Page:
Finally, the last AIO cooler from Corsair that we have tested, the Hydro H110, possibly stands as the performance winner of this roundup. Although it does not have the best thermal performance, it is very close to the top of the charts and manages to do so while maintaining very low noise levels. However, the size of the radiator limits the compatibility of the cooler with only a handful of cases currently available and, considering that the retail price of the H110 is over $125 at the time of this review, it is a costly thermal solution.

Testing Results, Low Fan Speed (7V) Conclusion (Enermax, NZXT, Silverstone)


View All Comments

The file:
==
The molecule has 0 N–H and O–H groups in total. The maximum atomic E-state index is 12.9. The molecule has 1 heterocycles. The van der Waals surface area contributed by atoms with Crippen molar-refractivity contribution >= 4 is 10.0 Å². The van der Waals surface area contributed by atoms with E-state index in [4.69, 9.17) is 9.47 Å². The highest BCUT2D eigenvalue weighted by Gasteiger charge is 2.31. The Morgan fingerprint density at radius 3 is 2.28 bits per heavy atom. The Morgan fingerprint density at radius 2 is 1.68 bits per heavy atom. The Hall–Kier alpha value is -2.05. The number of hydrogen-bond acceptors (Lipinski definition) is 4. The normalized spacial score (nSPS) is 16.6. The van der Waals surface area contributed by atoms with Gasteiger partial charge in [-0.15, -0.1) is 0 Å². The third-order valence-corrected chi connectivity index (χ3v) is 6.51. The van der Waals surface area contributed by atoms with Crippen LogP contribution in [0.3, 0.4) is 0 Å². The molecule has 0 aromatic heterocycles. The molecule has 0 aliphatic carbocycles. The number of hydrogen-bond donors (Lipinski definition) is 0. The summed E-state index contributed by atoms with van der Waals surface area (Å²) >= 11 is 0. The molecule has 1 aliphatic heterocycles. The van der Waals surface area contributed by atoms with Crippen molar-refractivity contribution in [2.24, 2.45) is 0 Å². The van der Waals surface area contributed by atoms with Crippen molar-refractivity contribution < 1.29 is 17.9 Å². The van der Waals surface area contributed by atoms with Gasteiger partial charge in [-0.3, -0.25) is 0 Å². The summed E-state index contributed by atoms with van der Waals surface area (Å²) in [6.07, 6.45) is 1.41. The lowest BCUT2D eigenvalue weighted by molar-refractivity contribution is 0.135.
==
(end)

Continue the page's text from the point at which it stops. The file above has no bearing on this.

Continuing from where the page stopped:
• AshyPistachios - Wednesday, February 12, 2014 - link

    This ended up comparing fans more than it did rads/pumps. I would like to see a test scenario where identical fans are used on each rad. The current testing methodology does test the complete package, but people seeking silent setups tend to swap all of the fans anyway Reply
  • MrSpadge - Wednesday, February 12, 2014 - link

    Agreed - comparing performance doesn't mean much with such different fan noise levels. You could use some high pressure fans for all systems, for example.

    And I couldn't care less if a stock fan runs at 7 V or what ever. What I do care about is the noise. In practice I set my rigs up for the best cooling I can get at subjectively low noise level (they're running 24/7 under load). So pick any reasonably quiet noise level, set the fans to whatever speed is required to get there and then compare performance (note: this is even more meaningful if you use similar fans). With PWM you're not limited to 12V and 7V, it's not 2005 any more.
  • E.Fyll - Wednesday, February 12, 2014 - link